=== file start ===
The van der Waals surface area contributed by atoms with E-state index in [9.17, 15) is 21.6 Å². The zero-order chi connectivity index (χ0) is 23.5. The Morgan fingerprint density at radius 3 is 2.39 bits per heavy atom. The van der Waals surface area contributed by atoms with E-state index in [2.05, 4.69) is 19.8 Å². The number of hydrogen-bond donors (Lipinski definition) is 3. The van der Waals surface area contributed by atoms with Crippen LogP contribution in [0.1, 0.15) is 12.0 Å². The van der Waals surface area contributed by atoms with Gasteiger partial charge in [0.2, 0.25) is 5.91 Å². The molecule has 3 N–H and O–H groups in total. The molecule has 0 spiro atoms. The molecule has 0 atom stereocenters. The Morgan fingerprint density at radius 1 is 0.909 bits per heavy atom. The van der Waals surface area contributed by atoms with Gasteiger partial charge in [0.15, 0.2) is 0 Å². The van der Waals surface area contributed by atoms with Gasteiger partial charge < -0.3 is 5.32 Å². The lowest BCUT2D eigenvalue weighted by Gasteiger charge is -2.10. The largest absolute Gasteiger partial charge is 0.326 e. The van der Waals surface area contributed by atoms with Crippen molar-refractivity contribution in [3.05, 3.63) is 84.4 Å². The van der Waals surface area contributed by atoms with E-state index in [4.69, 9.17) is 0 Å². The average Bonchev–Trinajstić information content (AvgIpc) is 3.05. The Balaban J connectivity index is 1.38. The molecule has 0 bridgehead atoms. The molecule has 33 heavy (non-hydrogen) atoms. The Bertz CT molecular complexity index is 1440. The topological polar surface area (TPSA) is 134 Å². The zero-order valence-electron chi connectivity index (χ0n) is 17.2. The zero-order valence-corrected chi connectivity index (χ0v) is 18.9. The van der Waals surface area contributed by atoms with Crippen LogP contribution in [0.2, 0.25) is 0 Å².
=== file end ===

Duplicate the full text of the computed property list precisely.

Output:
The van der Waals surface area contributed by atoms with E-state index in [9.17, 15) is 21.6 Å². The zero-order chi connectivity index (χ0) is 23.5. The Morgan fingerprint density at radius 3 is 2.39 bits per heavy atom. The van der Waals surface area contributed by atoms with E-state index in [2.05, 4.69) is 19.8 Å². The number of hydrogen-bond donors (Lipinski definition) is 3. The van der Waals surface area contributed by atoms with Crippen LogP contribution in [0.1, 0.15) is 12.0 Å². The van der Waals surface area contributed by atoms with Gasteiger partial charge in [0.2, 0.25) is 5.91 Å². The molecule has 3 N–H and O–H groups in total. The molecule has 0 spiro atoms. The molecule has 0 atom stereocenters. The Morgan fingerprint density at radius 1 is 0.909 bits per heavy atom. The van der Waals surface area contributed by atoms with Gasteiger partial charge in [0.15, 0.2) is 0 Å². The van der Waals surface area contributed by atoms with Gasteiger partial charge < -0.3 is 5.32 Å². The lowest BCUT2D eigenvalue weighted by Gasteiger charge is -2.10. The largest absolute Gasteiger partial charge is 0.326 e. The van der Waals surface area contributed by atoms with Crippen molar-refractivity contribution in [3.05, 3.63) is 84.4 Å². The van der Waals surface area contributed by atoms with E-state index in [4.69, 9.17) is 0 Å². The average Bonchev–Trinajstić information content (AvgIpc) is 3.05. The Balaban J connectivity index is 1.38. The molecule has 0 bridgehead atoms. The molecule has 33 heavy (non-hydrogen) atoms. The Bertz CT molecular complexity index is 1440. The topological polar surface area (TPSA) is 134 Å². The zero-order valence-electron chi connectivity index (χ0n) is 17.2. The zero-order valence-corrected chi connectivity index (χ0v) is 18.9. The van der Waals surface area contributed by atoms with Crippen LogP contribution in [0.2, 0.25) is 0 Å².